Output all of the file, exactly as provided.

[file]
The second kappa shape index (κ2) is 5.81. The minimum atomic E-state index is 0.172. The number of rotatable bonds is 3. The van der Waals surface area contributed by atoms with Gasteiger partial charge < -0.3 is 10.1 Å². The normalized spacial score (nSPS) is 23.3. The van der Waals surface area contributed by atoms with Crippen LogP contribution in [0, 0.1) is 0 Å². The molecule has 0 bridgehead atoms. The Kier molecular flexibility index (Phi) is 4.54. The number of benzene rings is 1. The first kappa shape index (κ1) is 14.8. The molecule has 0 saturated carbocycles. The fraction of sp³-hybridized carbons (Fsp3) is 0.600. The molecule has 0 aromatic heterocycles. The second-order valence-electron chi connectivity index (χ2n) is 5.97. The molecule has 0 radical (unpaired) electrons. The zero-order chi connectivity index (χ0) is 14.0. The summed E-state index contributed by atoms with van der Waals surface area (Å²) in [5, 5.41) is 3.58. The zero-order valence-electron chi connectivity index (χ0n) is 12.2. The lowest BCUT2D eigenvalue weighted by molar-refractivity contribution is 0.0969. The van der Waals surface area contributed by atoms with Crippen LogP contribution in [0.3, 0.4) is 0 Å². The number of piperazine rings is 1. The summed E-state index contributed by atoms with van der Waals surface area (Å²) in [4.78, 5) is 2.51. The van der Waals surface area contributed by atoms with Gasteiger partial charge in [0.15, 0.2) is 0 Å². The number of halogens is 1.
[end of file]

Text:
The second kappa shape index (κ2) is 5.81. The minimum atomic E-state index is 0.172. The number of rotatable bonds is 3. The van der Waals surface area contributed by atoms with Gasteiger partial charge < -0.3 is 10.1 Å². The normalized spacial score (nSPS) is 23.3. The van der Waals surface area contributed by atoms with Crippen LogP contribution in [0, 0.1) is 0 Å². The molecule has 0 bridgehead atoms. The Kier molecular flexibility index (Phi) is 4.54. The number of benzene rings is 1. The first kappa shape index (κ1) is 14.8. The molecule has 0 saturated carbocycles. The fraction of sp³-hybridized carbons (Fsp3) is 0.600. The molecule has 0 aromatic heterocycles. The second-order valence-electron chi connectivity index (χ2n) is 5.97. The molecule has 0 radical (unpaired) electrons. The zero-order chi connectivity index (χ0) is 14.0. The summed E-state index contributed by atoms with van der Waals surface area (Å²) in [5, 5.41) is 3.58. The zero-order valence-electron chi connectivity index (χ0n) is 12.2. The lowest BCUT2D eigenvalue weighted by molar-refractivity contribution is 0.0969. The van der Waals surface area contributed by atoms with Crippen LogP contribution in [0.3, 0.4) is 0 Å². The number of piperazine rings is 1. The summed E-state index contributed by atoms with van der Waals surface area (Å²) in [4.78, 5) is 2.51. The van der Waals surface area contributed by atoms with Gasteiger partial charge in [0.15, 0.2) is 0 Å². The number of halogens is 1.